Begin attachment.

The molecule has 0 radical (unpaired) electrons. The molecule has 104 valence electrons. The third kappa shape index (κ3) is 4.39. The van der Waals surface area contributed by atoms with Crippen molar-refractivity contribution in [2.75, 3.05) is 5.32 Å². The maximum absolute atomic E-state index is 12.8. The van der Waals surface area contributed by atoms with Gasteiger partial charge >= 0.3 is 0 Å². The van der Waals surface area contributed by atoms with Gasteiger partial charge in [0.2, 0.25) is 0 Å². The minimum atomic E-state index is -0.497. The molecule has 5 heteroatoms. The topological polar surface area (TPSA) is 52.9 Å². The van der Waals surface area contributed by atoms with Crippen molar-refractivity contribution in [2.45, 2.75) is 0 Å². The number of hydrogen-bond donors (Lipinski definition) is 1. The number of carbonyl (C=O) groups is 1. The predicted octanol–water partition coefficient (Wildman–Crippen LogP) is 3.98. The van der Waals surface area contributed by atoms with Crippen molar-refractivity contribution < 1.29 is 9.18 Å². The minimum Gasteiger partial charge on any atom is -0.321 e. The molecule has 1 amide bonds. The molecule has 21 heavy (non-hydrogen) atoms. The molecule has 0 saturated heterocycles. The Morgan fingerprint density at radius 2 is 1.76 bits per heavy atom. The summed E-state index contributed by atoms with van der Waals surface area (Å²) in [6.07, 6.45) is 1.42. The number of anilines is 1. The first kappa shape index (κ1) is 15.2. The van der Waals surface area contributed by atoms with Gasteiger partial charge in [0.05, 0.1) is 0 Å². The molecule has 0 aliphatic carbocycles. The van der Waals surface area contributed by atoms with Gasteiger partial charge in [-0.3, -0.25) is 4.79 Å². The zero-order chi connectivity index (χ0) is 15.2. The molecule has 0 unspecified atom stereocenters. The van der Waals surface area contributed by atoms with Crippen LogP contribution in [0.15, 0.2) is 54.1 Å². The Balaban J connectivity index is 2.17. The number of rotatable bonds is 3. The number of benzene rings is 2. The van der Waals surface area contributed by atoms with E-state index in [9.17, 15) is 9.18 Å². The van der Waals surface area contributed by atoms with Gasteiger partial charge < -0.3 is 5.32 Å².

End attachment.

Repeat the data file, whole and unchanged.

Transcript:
The molecule has 0 radical (unpaired) electrons. The molecule has 104 valence electrons. The third kappa shape index (κ3) is 4.39. The van der Waals surface area contributed by atoms with Crippen molar-refractivity contribution in [2.75, 3.05) is 5.32 Å². The maximum absolute atomic E-state index is 12.8. The van der Waals surface area contributed by atoms with Gasteiger partial charge >= 0.3 is 0 Å². The van der Waals surface area contributed by atoms with Gasteiger partial charge in [0.2, 0.25) is 0 Å². The minimum atomic E-state index is -0.497. The molecule has 5 heteroatoms. The topological polar surface area (TPSA) is 52.9 Å². The van der Waals surface area contributed by atoms with Crippen molar-refractivity contribution in [2.45, 2.75) is 0 Å². The number of hydrogen-bond donors (Lipinski definition) is 1. The number of carbonyl (C=O) groups is 1. The predicted octanol–water partition coefficient (Wildman–Crippen LogP) is 3.98. The van der Waals surface area contributed by atoms with Crippen molar-refractivity contribution < 1.29 is 9.18 Å². The minimum Gasteiger partial charge on any atom is -0.321 e. The molecule has 1 amide bonds. The molecule has 21 heavy (non-hydrogen) atoms. The molecule has 0 saturated heterocycles. The Morgan fingerprint density at radius 2 is 1.76 bits per heavy atom. The summed E-state index contributed by atoms with van der Waals surface area (Å²) in [6.07, 6.45) is 1.42. The number of anilines is 1. The first kappa shape index (κ1) is 15.2. The van der Waals surface area contributed by atoms with Gasteiger partial charge in [0.05, 0.1) is 0 Å². The molecule has 0 aliphatic carbocycles. The van der Waals surface area contributed by atoms with Gasteiger partial charge in [-0.3, -0.25) is 4.79 Å². The zero-order chi connectivity index (χ0) is 15.2. The molecule has 0 unspecified atom stereocenters. The van der Waals surface area contributed by atoms with Crippen LogP contribution in [0.15, 0.2) is 54.1 Å². The Balaban J connectivity index is 2.17. The number of rotatable bonds is 3. The number of benzene rings is 2. The van der Waals surface area contributed by atoms with E-state index in [9.17, 15) is 9.18 Å². The van der Waals surface area contributed by atoms with Gasteiger partial charge < -0.3 is 5.32 Å².